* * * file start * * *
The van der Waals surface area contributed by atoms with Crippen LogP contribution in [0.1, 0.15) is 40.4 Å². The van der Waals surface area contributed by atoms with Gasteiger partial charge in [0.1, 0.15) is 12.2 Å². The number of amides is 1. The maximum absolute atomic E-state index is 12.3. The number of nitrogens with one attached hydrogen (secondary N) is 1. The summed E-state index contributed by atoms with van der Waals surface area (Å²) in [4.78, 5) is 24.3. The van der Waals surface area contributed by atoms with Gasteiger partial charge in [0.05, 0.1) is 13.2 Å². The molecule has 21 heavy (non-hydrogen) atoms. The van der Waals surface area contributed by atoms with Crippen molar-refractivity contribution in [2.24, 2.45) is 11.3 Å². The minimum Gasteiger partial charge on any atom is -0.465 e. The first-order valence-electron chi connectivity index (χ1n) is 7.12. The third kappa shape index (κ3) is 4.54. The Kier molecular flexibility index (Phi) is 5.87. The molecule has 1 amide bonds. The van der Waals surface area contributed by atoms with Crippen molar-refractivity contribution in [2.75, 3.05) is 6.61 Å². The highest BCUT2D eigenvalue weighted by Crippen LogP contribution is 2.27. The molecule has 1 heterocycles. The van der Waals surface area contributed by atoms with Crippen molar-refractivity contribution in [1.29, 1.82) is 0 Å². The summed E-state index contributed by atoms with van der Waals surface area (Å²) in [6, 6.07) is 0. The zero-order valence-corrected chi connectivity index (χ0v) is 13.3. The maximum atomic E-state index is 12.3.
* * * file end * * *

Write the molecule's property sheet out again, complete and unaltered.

The van der Waals surface area contributed by atoms with Crippen LogP contribution in [0.1, 0.15) is 40.4 Å². The van der Waals surface area contributed by atoms with Gasteiger partial charge in [0.1, 0.15) is 12.2 Å². The number of amides is 1. The maximum absolute atomic E-state index is 12.3. The number of nitrogens with one attached hydrogen (secondary N) is 1. The summed E-state index contributed by atoms with van der Waals surface area (Å²) in [4.78, 5) is 24.3. The van der Waals surface area contributed by atoms with Gasteiger partial charge in [0.05, 0.1) is 13.2 Å². The molecule has 21 heavy (non-hydrogen) atoms. The van der Waals surface area contributed by atoms with Crippen molar-refractivity contribution in [2.24, 2.45) is 11.3 Å². The minimum Gasteiger partial charge on any atom is -0.465 e. The first-order valence-electron chi connectivity index (χ1n) is 7.12. The third kappa shape index (κ3) is 4.54. The Kier molecular flexibility index (Phi) is 5.87. The molecule has 1 amide bonds. The van der Waals surface area contributed by atoms with Crippen molar-refractivity contribution in [2.75, 3.05) is 6.61 Å². The highest BCUT2D eigenvalue weighted by Crippen LogP contribution is 2.27. The molecule has 1 heterocycles. The van der Waals surface area contributed by atoms with Crippen molar-refractivity contribution in [1.29, 1.82) is 0 Å². The summed E-state index contributed by atoms with van der Waals surface area (Å²) in [6, 6.07) is 0. The zero-order valence-corrected chi connectivity index (χ0v) is 13.3. The maximum atomic E-state index is 12.3.